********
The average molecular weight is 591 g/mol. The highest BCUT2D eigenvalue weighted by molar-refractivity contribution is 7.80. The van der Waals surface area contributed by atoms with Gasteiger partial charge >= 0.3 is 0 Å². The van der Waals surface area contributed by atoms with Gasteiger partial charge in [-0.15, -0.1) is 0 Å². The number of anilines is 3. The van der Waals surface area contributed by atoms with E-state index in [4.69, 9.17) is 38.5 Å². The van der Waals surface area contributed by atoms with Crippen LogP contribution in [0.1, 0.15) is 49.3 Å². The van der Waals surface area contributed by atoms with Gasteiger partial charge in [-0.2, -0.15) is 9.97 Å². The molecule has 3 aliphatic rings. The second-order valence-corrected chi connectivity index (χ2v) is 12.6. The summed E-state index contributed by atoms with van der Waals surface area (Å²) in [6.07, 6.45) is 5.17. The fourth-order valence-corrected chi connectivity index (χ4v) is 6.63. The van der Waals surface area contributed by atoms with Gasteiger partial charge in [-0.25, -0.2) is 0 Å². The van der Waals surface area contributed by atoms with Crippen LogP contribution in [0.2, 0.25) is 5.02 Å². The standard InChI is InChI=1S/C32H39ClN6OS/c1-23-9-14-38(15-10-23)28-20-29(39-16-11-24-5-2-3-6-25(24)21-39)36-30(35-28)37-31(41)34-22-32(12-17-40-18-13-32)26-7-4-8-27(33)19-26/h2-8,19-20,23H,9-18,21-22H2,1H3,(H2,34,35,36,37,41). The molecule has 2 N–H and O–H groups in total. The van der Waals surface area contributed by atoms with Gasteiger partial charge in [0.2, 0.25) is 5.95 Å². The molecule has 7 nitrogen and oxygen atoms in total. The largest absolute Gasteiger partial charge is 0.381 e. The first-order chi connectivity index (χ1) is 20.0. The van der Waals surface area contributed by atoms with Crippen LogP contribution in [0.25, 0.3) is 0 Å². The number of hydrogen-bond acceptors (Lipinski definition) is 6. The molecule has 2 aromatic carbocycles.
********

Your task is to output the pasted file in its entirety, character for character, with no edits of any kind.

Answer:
The average molecular weight is 591 g/mol. The highest BCUT2D eigenvalue weighted by molar-refractivity contribution is 7.80. The van der Waals surface area contributed by atoms with Gasteiger partial charge >= 0.3 is 0 Å². The van der Waals surface area contributed by atoms with Gasteiger partial charge in [-0.15, -0.1) is 0 Å². The number of anilines is 3. The van der Waals surface area contributed by atoms with E-state index in [4.69, 9.17) is 38.5 Å². The van der Waals surface area contributed by atoms with Crippen LogP contribution in [0.1, 0.15) is 49.3 Å². The van der Waals surface area contributed by atoms with Gasteiger partial charge in [-0.2, -0.15) is 9.97 Å². The molecule has 3 aliphatic rings. The second-order valence-corrected chi connectivity index (χ2v) is 12.6. The summed E-state index contributed by atoms with van der Waals surface area (Å²) in [6.07, 6.45) is 5.17. The fourth-order valence-corrected chi connectivity index (χ4v) is 6.63. The van der Waals surface area contributed by atoms with Gasteiger partial charge in [-0.25, -0.2) is 0 Å². The van der Waals surface area contributed by atoms with Crippen LogP contribution in [0.2, 0.25) is 5.02 Å². The standard InChI is InChI=1S/C32H39ClN6OS/c1-23-9-14-38(15-10-23)28-20-29(39-16-11-24-5-2-3-6-25(24)21-39)36-30(35-28)37-31(41)34-22-32(12-17-40-18-13-32)26-7-4-8-27(33)19-26/h2-8,19-20,23H,9-18,21-22H2,1H3,(H2,34,35,36,37,41). The molecule has 2 N–H and O–H groups in total. The van der Waals surface area contributed by atoms with Gasteiger partial charge in [0.2, 0.25) is 5.95 Å². The molecule has 7 nitrogen and oxygen atoms in total. The largest absolute Gasteiger partial charge is 0.381 e. The first-order chi connectivity index (χ1) is 20.0. The van der Waals surface area contributed by atoms with Crippen LogP contribution in [0.25, 0.3) is 0 Å². The number of hydrogen-bond acceptors (Lipinski definition) is 6. The molecule has 2 aromatic carbocycles.